February 27, 2023

Protocol 02/010

To the Clergy, Monastics, and Faithful of the Orthodox Church in America,

My Beloved Children in the Lord,

In the reading from the prophecy of Isaiah on the first day of the fast, we hear a word of caution. Our annual observance of
times and seasons, our gatherings to worship, are not, in and of themselves, pleasing unto God. “What to me is the multitude
of your sacrifices? Who requires of you this trampling of my courts? Incense is an abomination to me. Your new moons and
your appointed feasts my soul hates. Even though you make many prayers, I will not listen.” (See Is. 1:11–15.) Lest we set out
to fast hypocritically, believing that our abstinence will win us God’s approval, the prophet reminds us that external religion
is futile without moral reformation. The Lord calls upon his people to “learn to do good, seek justice, correct oppression,
defend the fatherless, plead for the widow” (Is. 1:17).
But our sins, as numerous as the sands of the seashore, are not so easily corrected. We may seem to make progress toward
one virtue, or triumph over one temptation. We may make some progress in serving our brethren and neighbors. But then
we recognize further sins, perhaps sins we had never recognized before. There is no one good but God alone, as Our Lord
himself declares (Mk. 10:18). Our fasting is useless without real change for the good, but real change for the good can seem
to lie beyond our grasp. We are called to wash ourselves, to make ourselves clean, but we cannot do so (Is. 1:16). But the Lord,
who loves us, who desires our salvation, who in love grants us freedom and desires our participation in his saving act,
promises, through the prophet, what we cannot do: he will make us clean, provided we are “willing and obedient”:
Come now, let us reason together, says the Lord: though your sins are like scarlet, they shall be as white as snow;
though they are red like crimson, they shall become like wool. If you are willing and obedient, you shall eat the
good of the land… I will turn my hand against you and will smelt away your dross as with lye and remove all your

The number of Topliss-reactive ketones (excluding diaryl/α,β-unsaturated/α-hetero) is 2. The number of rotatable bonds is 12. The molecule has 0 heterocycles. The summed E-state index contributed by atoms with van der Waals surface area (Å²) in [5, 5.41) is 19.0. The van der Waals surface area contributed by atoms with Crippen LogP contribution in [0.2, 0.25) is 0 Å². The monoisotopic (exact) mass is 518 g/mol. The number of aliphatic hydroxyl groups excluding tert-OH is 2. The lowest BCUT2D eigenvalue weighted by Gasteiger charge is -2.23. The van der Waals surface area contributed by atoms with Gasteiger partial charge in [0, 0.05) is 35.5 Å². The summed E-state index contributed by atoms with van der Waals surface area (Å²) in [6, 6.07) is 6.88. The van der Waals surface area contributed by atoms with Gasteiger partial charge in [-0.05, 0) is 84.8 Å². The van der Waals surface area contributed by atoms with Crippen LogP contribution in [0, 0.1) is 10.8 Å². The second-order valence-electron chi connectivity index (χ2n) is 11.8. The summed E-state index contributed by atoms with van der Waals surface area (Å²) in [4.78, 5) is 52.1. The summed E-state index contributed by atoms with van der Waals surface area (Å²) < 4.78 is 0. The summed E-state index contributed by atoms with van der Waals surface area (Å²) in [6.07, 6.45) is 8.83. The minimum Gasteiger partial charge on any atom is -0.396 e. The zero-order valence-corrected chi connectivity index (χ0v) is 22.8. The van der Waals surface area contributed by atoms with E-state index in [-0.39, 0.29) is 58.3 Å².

alloy. (Is. 1:18–19, 25)
Great Lent, then, is not a time to show how pious we are in our observance of the fast and attendance at services. Neither is
it a time to prove our great virtue by imagining that we, on our own strength, can take the fast like a cudgel to our sins in an
act of moral heroism. No; Great Lent is a time to humble ourselves, to present ourselves to God as “willing and obedient,”
and to allow him to cleanse the scarlet and crimson stains of our sins.
“Cleansing” describes a process, and the process of cleansing our sins can be, at times, painful. In another Lenten lection,
the prophet speaks of a Branch that will appear, “beautiful and glorious,” in the future (4:2). This Branch is Christ, and we
hope, grafted onto his vine, to share in the splendor of his everlasting kingdom. But for now, we must endure the digging up
of the vineyard (Is. 5:5–6). The hedge of our pride, the wall of our vainglory—all this must be torn up, burned, trampled
We strive to keep the fast, to attend services, to make our confession, to repent and change our deeds and minds and hearts.
We strive to devote ourselves to the good and defense and liberation and well-being of our brethren, the “true fast” chosen
by the Lord (Is. 58:6–7). But, even as we make our noble religious, spiritual, and social efforts, we are constantly confronted
with all of our deep-rooted sinful habits: not just pride and vainglory, but ignorance, laziness, despondency, fear of the world,
heedlessness, and more. If we are willing and obedient and truly desire God to use the fast to cleanse us, we will suffer—not
because fasting is suffering, but because Lent, when faithfully kept, reveals many painful truths about ourselves.